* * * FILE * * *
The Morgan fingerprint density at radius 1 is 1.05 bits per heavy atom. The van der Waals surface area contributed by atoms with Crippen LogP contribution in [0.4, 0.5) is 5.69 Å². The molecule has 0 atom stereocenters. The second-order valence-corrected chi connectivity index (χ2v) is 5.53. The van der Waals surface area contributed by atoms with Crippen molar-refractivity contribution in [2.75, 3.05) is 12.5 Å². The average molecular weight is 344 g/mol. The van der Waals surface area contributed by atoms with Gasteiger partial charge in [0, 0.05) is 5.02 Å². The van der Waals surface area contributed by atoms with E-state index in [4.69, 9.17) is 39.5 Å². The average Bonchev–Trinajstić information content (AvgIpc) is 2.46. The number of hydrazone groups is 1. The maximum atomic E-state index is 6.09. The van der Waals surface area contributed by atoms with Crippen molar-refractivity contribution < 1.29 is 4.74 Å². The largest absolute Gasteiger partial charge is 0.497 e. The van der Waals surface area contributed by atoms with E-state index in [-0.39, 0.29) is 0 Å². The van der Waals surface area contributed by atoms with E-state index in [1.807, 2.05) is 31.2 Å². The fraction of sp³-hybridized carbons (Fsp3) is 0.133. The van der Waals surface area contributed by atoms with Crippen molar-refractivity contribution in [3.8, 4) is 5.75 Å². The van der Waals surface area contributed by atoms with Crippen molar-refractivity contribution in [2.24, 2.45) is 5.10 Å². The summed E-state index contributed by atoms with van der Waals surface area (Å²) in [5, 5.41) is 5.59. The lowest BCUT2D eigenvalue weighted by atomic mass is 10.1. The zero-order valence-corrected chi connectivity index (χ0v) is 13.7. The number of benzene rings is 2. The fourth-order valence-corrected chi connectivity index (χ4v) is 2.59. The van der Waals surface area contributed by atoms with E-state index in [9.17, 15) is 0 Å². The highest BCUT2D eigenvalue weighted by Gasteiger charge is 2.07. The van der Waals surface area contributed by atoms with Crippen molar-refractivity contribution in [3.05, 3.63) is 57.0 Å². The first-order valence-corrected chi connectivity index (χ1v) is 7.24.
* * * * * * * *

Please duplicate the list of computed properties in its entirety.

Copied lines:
The Morgan fingerprint density at radius 1 is 1.05 bits per heavy atom. The van der Waals surface area contributed by atoms with Crippen LogP contribution in [0.4, 0.5) is 5.69 Å². The molecule has 0 atom stereocenters. The second-order valence-corrected chi connectivity index (χ2v) is 5.53. The van der Waals surface area contributed by atoms with Crippen molar-refractivity contribution in [2.75, 3.05) is 12.5 Å². The average molecular weight is 344 g/mol. The van der Waals surface area contributed by atoms with Gasteiger partial charge in [0, 0.05) is 5.02 Å². The van der Waals surface area contributed by atoms with E-state index in [4.69, 9.17) is 39.5 Å². The average Bonchev–Trinajstić information content (AvgIpc) is 2.46. The number of hydrazone groups is 1. The maximum atomic E-state index is 6.09. The van der Waals surface area contributed by atoms with Crippen molar-refractivity contribution < 1.29 is 4.74 Å². The largest absolute Gasteiger partial charge is 0.497 e. The van der Waals surface area contributed by atoms with E-state index in [-0.39, 0.29) is 0 Å². The van der Waals surface area contributed by atoms with E-state index in [1.807, 2.05) is 31.2 Å². The fraction of sp³-hybridized carbons (Fsp3) is 0.133. The van der Waals surface area contributed by atoms with Crippen molar-refractivity contribution in [3.8, 4) is 5.75 Å². The van der Waals surface area contributed by atoms with Crippen molar-refractivity contribution in [2.24, 2.45) is 5.10 Å². The summed E-state index contributed by atoms with van der Waals surface area (Å²) in [5, 5.41) is 5.59. The lowest BCUT2D eigenvalue weighted by atomic mass is 10.1. The zero-order valence-corrected chi connectivity index (χ0v) is 13.7. The number of benzene rings is 2. The fourth-order valence-corrected chi connectivity index (χ4v) is 2.59. The van der Waals surface area contributed by atoms with E-state index in [9.17, 15) is 0 Å². The highest BCUT2D eigenvalue weighted by Gasteiger charge is 2.07. The van der Waals surface area contributed by atoms with Crippen molar-refractivity contribution in [3.05, 3.63) is 57.0 Å². The first-order valence-corrected chi connectivity index (χ1v) is 7.24.